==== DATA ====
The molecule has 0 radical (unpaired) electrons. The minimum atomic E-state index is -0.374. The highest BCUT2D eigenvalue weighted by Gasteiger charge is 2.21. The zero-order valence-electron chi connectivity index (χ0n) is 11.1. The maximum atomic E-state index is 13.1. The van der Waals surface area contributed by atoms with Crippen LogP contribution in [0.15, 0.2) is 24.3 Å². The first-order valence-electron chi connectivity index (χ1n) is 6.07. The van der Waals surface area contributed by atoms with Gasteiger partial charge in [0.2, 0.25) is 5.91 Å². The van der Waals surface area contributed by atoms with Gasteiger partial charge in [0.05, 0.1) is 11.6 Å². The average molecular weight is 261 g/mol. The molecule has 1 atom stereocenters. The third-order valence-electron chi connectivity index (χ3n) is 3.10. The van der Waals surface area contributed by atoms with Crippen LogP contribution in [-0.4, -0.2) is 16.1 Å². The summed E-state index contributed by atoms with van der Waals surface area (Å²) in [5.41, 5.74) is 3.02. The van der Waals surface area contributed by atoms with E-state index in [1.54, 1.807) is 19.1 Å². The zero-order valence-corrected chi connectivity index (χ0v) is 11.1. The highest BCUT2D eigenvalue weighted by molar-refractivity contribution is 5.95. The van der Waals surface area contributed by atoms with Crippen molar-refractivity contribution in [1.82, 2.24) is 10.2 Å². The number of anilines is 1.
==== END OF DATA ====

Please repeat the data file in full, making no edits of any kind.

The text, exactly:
The molecule has 0 radical (unpaired) electrons. The minimum atomic E-state index is -0.374. The highest BCUT2D eigenvalue weighted by Gasteiger charge is 2.21. The zero-order valence-electron chi connectivity index (χ0n) is 11.1. The maximum atomic E-state index is 13.1. The van der Waals surface area contributed by atoms with Crippen LogP contribution in [0.15, 0.2) is 24.3 Å². The first-order valence-electron chi connectivity index (χ1n) is 6.07. The van der Waals surface area contributed by atoms with Gasteiger partial charge in [0.2, 0.25) is 5.91 Å². The van der Waals surface area contributed by atoms with Gasteiger partial charge in [0.05, 0.1) is 11.6 Å². The average molecular weight is 261 g/mol. The molecule has 1 atom stereocenters. The third-order valence-electron chi connectivity index (χ3n) is 3.10. The van der Waals surface area contributed by atoms with Crippen LogP contribution in [-0.4, -0.2) is 16.1 Å². The summed E-state index contributed by atoms with van der Waals surface area (Å²) in [5.41, 5.74) is 3.02. The van der Waals surface area contributed by atoms with E-state index in [1.54, 1.807) is 19.1 Å². The zero-order valence-corrected chi connectivity index (χ0v) is 11.1. The highest BCUT2D eigenvalue weighted by molar-refractivity contribution is 5.95. The van der Waals surface area contributed by atoms with Crippen molar-refractivity contribution in [1.82, 2.24) is 10.2 Å². The number of anilines is 1.